Inappropriate for Dáil to discuss pregnancy termination review case - Taoiseach
TD calls for Government to introduce abortion guidelines for diagnostic tests
Leo Varadkar: “These are personal, private and confidential matters and it is not appropriate for us to discuss them in this Chamber.”
It is inappropriate for the Dáil to discuss the case of a National Maternity Hospital patient whose pregnancy was terminated following a test result suggesting a fatal foetal anomaly, Taoiseach Leo Varadkar has said.
Aontú leader Peadar Tóibín had called for the Government to introduce abortion guidelines for diagnostic tests following the case. Mr Tóibín said there were no national guidelines for doctors in this area.
Clinical guidelines are normally drawn up by doctors and their professional bodies, the Taoiseach said, adding “these are personal, private and confidential matters and it is not appropriate for us to discuss them in this Chamber”.
Mr Tóibín expressed his sympathies to the parents “of the unborn child whose life was ended in the National Maternity Hospital as a result of a reported misdiagnosis and the alleged failure of the hospital to wait for the results of a diagnostic test”.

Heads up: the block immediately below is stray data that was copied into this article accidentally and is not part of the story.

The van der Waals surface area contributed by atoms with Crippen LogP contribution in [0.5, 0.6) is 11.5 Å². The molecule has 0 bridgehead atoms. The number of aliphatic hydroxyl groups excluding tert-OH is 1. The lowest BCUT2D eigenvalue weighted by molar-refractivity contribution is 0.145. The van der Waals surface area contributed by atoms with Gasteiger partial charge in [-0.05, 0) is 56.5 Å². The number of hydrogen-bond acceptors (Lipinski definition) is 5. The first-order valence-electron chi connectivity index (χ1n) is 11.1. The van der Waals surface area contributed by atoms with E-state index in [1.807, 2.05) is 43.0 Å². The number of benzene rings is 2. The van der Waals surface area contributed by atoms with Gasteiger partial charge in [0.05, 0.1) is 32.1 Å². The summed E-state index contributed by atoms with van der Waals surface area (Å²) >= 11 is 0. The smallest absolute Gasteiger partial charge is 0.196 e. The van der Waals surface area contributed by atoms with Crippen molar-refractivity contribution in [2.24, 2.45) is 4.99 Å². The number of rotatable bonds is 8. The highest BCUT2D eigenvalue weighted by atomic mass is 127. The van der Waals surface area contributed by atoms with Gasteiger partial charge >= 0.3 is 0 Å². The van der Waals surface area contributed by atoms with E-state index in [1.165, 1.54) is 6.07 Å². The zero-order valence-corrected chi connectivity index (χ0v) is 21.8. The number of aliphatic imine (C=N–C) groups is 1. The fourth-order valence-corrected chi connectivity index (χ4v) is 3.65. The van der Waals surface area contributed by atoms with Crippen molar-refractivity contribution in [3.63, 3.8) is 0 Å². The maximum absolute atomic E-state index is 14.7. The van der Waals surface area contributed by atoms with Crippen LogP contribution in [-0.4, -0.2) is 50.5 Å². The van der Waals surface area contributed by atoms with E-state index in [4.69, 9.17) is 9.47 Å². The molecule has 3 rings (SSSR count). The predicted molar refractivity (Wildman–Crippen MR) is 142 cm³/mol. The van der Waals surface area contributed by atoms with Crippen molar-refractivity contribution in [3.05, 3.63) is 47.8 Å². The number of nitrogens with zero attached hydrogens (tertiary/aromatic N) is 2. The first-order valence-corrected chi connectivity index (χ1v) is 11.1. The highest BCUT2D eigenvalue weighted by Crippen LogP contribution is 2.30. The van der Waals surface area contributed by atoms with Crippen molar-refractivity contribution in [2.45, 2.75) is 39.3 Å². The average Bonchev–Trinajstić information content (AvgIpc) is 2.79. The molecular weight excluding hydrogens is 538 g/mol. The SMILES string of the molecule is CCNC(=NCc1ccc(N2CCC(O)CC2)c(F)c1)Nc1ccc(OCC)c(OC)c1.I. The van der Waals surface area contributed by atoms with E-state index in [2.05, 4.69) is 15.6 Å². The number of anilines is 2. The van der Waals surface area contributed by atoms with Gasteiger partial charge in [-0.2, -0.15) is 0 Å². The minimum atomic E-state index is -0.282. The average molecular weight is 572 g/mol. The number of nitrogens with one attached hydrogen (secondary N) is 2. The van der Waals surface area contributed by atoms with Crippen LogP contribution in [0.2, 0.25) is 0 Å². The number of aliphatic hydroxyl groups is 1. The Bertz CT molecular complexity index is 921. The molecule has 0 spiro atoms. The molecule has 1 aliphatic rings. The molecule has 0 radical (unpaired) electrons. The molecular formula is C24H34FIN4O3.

He said it was reported that doctors recommended an abortion “unprompted by the child’s parents and that the couple were told that there was no need to wait for a final test”.
The Meath TD added: “It was further reported that there was no specific genetic involvement at the time of the abortion decision and that the couple were not told clearly that the child was healthy after the third set of results came in, but, rather, worked this out themselves from information they received.”
Mr Tóibín said the organisation Every Life Matters unsuccessfully sought a meeting with the Minister for Health on this issue before the abortion legislation was passed and he and others had warned that this could happen but “the Government refused to take that into consideration”.
Mr Varadkar said his heart went out to the couple but he said these matters were deeply personal, should be confidential, and he would not discuss them but he would ask the Minister for Health to follow up with Mr Tóibín.
He pointed out that an independent review of the case would be undertaken.
“Clinical guidelines are normally drawn up by doctors and their professional bodies,” he added.